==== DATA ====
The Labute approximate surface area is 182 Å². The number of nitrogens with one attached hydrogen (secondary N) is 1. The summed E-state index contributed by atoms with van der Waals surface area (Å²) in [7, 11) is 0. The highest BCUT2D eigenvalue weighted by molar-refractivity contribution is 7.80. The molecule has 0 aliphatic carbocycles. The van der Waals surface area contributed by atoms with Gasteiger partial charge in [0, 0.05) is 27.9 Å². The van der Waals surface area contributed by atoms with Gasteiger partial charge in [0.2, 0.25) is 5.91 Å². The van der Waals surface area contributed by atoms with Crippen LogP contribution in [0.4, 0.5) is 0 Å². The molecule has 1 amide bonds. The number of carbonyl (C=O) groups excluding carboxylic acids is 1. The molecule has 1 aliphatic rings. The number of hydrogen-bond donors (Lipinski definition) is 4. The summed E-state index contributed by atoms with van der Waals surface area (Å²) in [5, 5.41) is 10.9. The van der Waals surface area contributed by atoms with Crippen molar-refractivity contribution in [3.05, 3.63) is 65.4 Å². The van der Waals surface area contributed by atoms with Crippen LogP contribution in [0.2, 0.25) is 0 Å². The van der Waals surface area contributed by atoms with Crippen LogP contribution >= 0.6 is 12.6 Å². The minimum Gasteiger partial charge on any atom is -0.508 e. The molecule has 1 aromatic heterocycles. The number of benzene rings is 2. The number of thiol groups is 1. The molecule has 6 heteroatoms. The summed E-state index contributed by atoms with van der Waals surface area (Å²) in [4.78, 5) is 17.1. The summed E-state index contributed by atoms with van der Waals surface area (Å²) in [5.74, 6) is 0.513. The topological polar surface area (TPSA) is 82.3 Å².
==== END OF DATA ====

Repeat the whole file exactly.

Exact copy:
The Labute approximate surface area is 182 Å². The number of nitrogens with one attached hydrogen (secondary N) is 1. The summed E-state index contributed by atoms with van der Waals surface area (Å²) in [7, 11) is 0. The highest BCUT2D eigenvalue weighted by molar-refractivity contribution is 7.80. The molecule has 0 aliphatic carbocycles. The van der Waals surface area contributed by atoms with Gasteiger partial charge in [0, 0.05) is 27.9 Å². The van der Waals surface area contributed by atoms with Gasteiger partial charge in [0.2, 0.25) is 5.91 Å². The van der Waals surface area contributed by atoms with Crippen LogP contribution in [0.4, 0.5) is 0 Å². The molecule has 1 amide bonds. The number of carbonyl (C=O) groups excluding carboxylic acids is 1. The molecule has 1 aliphatic rings. The number of hydrogen-bond donors (Lipinski definition) is 4. The summed E-state index contributed by atoms with van der Waals surface area (Å²) in [5, 5.41) is 10.9. The van der Waals surface area contributed by atoms with Crippen molar-refractivity contribution in [3.05, 3.63) is 65.4 Å². The van der Waals surface area contributed by atoms with Crippen LogP contribution in [0.2, 0.25) is 0 Å². The van der Waals surface area contributed by atoms with Crippen LogP contribution >= 0.6 is 12.6 Å². The minimum Gasteiger partial charge on any atom is -0.508 e. The molecule has 1 aromatic heterocycles. The number of benzene rings is 2. The number of thiol groups is 1. The molecule has 6 heteroatoms. The summed E-state index contributed by atoms with van der Waals surface area (Å²) in [4.78, 5) is 17.1. The summed E-state index contributed by atoms with van der Waals surface area (Å²) in [5.74, 6) is 0.513. The topological polar surface area (TPSA) is 82.3 Å².